Saturday, March 29, 2008

Imitations and Serial Translation

Jane Holland has pointed out that Harry Mathews poem 'The White Wind' in P.N.Review 180 is a paraphrase of Wyatt's 'Whoso list to hunt', and that Petrarch's sonnet which served as Wyatt's model features a 'white hind' (una candida cerva) which has undergone a strange transformation in Mathews' title. It seems a little odd that no credit to Wyatt is given, but I guess poets have been using poems as models from the outset, and generally without explanatory acknowledgments. Even so, here at our 21st-century postmodern terminal moraine, maybe a small note wouldn't have been amiss.

I suspect several poets go in for this sort of thing in the privacy of notebooks - dismantling clocks to see how they work, or trying things to help move them towards a new voice or expand their range.

Derek Walcott, in an interview published in Contemporary Literature, Vol 20. #3 1980, remarked: "you know you just ravage and cannibalise anything as a young writer", and the 40-ish Robert Lowell explained, in his introduction to Imitations, that his loose translations were done from time to time when he was unable to do any work of his own. He said he was trying to write "alive English" and to do what the original authors "might have done if they were writing their poems now and in America."

Peter Porter, in a conversation published in Michael Schmidt and Grevel Lindop's 1972 book British Poetry Since 1960, said of his translations of Martial: "They're not translations at all but more - in musical terms - realisations ... They are done to give me the pleasure of reading his poems - in a very brutal and egotistical way. The only way I could enjoy his writing was to rewrite it myself." Donald Hall's drastic recasting of Horace's Odes in The Museum of Clear Ideas is another good recent example.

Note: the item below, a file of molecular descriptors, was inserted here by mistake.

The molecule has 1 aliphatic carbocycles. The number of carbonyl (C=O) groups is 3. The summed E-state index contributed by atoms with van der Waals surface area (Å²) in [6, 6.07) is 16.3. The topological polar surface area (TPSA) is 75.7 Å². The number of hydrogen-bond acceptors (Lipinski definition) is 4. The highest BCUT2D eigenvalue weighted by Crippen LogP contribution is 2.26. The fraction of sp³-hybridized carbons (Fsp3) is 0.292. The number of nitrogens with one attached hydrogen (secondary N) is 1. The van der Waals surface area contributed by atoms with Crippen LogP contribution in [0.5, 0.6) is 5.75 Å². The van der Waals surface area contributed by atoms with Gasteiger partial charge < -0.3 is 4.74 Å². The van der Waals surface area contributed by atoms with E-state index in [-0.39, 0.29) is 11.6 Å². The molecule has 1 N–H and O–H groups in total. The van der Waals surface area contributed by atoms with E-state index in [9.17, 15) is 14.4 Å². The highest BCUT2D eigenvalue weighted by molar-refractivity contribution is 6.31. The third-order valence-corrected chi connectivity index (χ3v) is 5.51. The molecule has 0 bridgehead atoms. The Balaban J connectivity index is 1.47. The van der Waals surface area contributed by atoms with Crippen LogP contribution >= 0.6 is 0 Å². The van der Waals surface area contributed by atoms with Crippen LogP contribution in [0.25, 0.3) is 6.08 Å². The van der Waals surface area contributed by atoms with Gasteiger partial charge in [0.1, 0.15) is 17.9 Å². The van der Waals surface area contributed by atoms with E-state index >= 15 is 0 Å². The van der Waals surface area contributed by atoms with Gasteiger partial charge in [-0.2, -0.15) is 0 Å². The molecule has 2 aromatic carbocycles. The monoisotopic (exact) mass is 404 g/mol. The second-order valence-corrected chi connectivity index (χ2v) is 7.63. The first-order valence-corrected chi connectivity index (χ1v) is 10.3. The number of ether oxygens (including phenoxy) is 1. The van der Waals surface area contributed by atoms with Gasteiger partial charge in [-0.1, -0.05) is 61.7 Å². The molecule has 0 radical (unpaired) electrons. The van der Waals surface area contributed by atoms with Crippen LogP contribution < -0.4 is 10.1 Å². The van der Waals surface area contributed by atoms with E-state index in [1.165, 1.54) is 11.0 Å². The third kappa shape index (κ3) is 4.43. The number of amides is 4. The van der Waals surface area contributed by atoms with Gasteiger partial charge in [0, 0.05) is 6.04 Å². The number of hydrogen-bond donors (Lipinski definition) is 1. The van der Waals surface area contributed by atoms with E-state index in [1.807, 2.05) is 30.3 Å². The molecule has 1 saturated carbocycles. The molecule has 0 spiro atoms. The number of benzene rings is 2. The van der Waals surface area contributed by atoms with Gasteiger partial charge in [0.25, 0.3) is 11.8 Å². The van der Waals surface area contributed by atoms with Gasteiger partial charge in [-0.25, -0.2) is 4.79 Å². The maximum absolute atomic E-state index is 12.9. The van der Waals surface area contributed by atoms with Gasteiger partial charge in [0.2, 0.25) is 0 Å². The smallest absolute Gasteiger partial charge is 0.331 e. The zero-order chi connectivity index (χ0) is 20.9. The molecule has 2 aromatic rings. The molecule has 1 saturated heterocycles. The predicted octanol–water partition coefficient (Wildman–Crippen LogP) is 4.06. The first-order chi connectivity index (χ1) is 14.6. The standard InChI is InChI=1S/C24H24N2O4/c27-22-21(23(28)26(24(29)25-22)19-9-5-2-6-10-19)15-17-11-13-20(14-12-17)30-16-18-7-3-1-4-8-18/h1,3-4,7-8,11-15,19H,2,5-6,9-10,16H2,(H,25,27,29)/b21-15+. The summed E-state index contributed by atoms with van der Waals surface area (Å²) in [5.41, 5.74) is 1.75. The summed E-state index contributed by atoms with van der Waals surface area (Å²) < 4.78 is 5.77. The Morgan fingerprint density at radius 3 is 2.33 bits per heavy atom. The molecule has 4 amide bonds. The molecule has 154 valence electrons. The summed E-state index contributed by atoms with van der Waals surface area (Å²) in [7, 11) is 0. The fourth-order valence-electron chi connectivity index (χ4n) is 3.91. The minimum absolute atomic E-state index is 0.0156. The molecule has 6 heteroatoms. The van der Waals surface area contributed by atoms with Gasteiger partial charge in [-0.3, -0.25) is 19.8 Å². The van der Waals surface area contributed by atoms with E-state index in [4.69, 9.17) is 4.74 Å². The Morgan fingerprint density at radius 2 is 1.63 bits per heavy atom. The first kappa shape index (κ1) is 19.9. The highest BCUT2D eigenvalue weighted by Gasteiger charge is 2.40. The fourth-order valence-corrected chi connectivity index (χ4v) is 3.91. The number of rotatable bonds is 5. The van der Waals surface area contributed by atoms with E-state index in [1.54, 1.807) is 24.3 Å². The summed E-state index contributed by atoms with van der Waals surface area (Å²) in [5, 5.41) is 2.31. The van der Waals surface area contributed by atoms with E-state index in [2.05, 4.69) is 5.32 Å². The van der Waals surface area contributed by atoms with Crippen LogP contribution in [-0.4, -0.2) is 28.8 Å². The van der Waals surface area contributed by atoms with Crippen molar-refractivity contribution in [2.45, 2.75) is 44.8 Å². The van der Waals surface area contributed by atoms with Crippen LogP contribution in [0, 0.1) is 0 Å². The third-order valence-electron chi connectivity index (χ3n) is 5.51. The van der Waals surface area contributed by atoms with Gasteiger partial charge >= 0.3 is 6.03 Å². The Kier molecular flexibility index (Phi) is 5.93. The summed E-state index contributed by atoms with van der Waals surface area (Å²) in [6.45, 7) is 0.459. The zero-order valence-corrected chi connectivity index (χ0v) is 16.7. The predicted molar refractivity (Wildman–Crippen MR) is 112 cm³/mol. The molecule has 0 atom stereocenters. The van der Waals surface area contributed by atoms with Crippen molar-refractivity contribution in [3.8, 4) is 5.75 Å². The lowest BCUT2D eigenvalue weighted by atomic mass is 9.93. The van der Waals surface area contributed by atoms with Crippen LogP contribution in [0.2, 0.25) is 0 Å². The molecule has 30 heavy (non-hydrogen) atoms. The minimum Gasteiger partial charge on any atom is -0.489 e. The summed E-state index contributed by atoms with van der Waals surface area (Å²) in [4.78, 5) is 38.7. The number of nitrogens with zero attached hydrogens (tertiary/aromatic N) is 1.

And of course translators typically study other existing translations when available, even build upon them. Alan Jenkins, for example, in his translation of Rimbaud, Drunken Boats (Sylph editions, 2007) states that he has stolen what he needed from Lowell and Beckett.

Indeed serial translation, where one translator builds on the good bits of earlier translations was once the norm. Felicity Rosslyn, back in PNR 111 (1996) wrote a wonderful overview of this important and relatively neglected topic.

She demonstrates how the opening of Dryden's Iliad (1700):

The wrath of Peleus' son, O Muse, resound

Whose dire effects the Grecian army found.

was clearly in Pope's mind when he wrote in his 1715 version:

The Wrath of Peleus' Son, the direful Spring

Of all the Grecian Woes, O Goddess sing!

Two days after Pope's Book I, a rival - one Thomas Tickell - brought out his ...

Achilles' fatal Wrath, whence discord rose,

That brought the Sons of Greece unnumber'd Woes,

O Goddess sing.